Background: Despite improvements in management, infective endocarditis remains associated with high mortality and morbidity. We describe temporal changes in the incidence, microbiology, and outcomes of infective endocarditis and the effect of changes in national antibiotic prophylaxis guidelines on incident infective endocarditis.
Methods: Using a Scotland-wide, individual-level linkage approach, all patients hospitalized with infective endocarditis from 1990 to 2014 were identified and linked to national microbiology, prescribing, and morbidity and mortality datasets. Linked data were used to evaluate trends in the crude and age- and sex-adjusted incidence and outcomes of infective endocarditis hospitalizations. From 2008, microbiology data and associated outcomes adjusted for patient demographics and comorbidity were also analyzed. An interrupted time series analysis was performed to evaluate incidence before and after changes to national antibiotic prophylaxis guidelines.
Results: There were 7638 hospitalizations (65±17 years, 51% females) with infective endocarditis. The estimated crude hospitalization rate increased from 5.3/100 000 (95% CI, 4.8-5.9) to 8.6/100 000 (95% CI, 8.1-9.1) between 1990 and 1995 but remained stable thereafter. There was no change in crude incidence following the 2008 change in antibiotic prophylaxis guidelines (relative risk of change 1.06 [95% CI, 0.94-1.20]). The incidence rate in patients >80 years of age doubled from 1990 to 2014 (17.7/100 000 [95% CI, 13.4-23.3] to 37.9/100 000 [95% CI, 31.5-45.5]). The predicted 1-year age- and comorbidity-adjusted case fatality rate for a 65-year-old patient decreased in women (27.3% [95% CI, 24.6-30.2] to 23.7% [95% CI, 21.1-26.6]) and men (30.7% [95% CI, 27.7-33.8] to 26.8% [95% CI, 24.0-29.7]) from 1990 to 2014. Blood culture data were available from 2008 (n=2267/7638, 30%), with positive blood cultures recorded in 42% (950/2267). Staphylococcus (403/950, 42.4%) and streptococcus (337/950, 35.5%) species were most common. Staphylococcus aureus and enterococcus had the highest 1-year mortality (adjusted odds ratio 4.34 [95% CI, 3.12-6.05] and 3.41 [95% CI, 2.04-5.70], respectively).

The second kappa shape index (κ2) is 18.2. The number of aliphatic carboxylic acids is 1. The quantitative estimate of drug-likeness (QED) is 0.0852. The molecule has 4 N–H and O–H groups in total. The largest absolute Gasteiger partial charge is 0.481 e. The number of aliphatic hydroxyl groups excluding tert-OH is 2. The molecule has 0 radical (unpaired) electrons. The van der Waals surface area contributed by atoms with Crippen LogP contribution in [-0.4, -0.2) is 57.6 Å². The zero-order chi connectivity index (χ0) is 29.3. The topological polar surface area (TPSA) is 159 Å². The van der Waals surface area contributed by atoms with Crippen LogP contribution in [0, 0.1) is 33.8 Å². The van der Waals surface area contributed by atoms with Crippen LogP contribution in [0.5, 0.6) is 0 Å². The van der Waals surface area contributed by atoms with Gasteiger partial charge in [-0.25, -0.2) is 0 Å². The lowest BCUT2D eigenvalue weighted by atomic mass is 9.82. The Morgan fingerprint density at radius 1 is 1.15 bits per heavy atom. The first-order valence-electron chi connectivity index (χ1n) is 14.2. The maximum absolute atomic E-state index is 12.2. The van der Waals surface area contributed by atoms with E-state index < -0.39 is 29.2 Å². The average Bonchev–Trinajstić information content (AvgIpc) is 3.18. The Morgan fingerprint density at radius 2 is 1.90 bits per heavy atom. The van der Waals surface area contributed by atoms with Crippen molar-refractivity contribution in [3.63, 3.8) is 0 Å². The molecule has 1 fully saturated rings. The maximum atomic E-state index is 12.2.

Conclusions: Despite changes in antibiotic prophylaxis guidelines, the crude incidence of infective endocarditis has remained stable. However, the incidence rate has doubled in the elderly. Positive blood cultures were observed in less than half of patients, with Staphylococcus aureus and enterococcus bacteremia associated with worse outcomes.
Keywords: antibiotic; antibiotic prophylaxis; incidence; infective endocarditis; mortality; outcomes.